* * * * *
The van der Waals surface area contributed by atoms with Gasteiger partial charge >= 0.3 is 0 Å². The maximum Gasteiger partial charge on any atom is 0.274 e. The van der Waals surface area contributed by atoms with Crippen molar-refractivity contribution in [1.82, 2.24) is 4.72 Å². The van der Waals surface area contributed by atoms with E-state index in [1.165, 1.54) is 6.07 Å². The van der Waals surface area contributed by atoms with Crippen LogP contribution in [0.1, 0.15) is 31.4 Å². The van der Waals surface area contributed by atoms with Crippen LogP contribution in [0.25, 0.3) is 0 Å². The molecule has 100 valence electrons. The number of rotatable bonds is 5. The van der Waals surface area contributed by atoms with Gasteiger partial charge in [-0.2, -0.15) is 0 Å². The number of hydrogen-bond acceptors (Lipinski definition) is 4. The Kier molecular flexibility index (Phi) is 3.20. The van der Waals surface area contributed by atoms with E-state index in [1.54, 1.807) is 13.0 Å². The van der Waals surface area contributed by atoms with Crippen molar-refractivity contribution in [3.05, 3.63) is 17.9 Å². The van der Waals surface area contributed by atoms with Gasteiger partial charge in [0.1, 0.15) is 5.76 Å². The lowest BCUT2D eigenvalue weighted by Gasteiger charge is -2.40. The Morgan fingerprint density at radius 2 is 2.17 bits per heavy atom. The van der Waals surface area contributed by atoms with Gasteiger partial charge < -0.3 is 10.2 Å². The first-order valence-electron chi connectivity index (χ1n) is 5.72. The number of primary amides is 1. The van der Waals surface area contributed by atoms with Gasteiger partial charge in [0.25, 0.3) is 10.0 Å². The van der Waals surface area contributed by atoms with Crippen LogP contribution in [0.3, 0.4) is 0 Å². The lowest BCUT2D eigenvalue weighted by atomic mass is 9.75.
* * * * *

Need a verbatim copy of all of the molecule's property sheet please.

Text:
The van der Waals surface area contributed by atoms with Gasteiger partial charge >= 0.3 is 0 Å². The maximum Gasteiger partial charge on any atom is 0.274 e. The van der Waals surface area contributed by atoms with Crippen molar-refractivity contribution in [1.82, 2.24) is 4.72 Å². The van der Waals surface area contributed by atoms with E-state index in [1.165, 1.54) is 6.07 Å². The van der Waals surface area contributed by atoms with Crippen LogP contribution in [0.1, 0.15) is 31.4 Å². The van der Waals surface area contributed by atoms with Crippen LogP contribution in [0.25, 0.3) is 0 Å². The molecule has 100 valence electrons. The number of rotatable bonds is 5. The van der Waals surface area contributed by atoms with Gasteiger partial charge in [-0.2, -0.15) is 0 Å². The number of hydrogen-bond acceptors (Lipinski definition) is 4. The Kier molecular flexibility index (Phi) is 3.20. The van der Waals surface area contributed by atoms with E-state index in [1.54, 1.807) is 13.0 Å². The van der Waals surface area contributed by atoms with Crippen molar-refractivity contribution in [3.05, 3.63) is 17.9 Å². The van der Waals surface area contributed by atoms with Gasteiger partial charge in [0.1, 0.15) is 5.76 Å². The lowest BCUT2D eigenvalue weighted by Gasteiger charge is -2.40. The Morgan fingerprint density at radius 2 is 2.17 bits per heavy atom. The van der Waals surface area contributed by atoms with Gasteiger partial charge < -0.3 is 10.2 Å². The first-order valence-electron chi connectivity index (χ1n) is 5.72. The number of primary amides is 1. The van der Waals surface area contributed by atoms with Gasteiger partial charge in [0.25, 0.3) is 10.0 Å². The van der Waals surface area contributed by atoms with Crippen LogP contribution in [0.3, 0.4) is 0 Å². The lowest BCUT2D eigenvalue weighted by atomic mass is 9.75.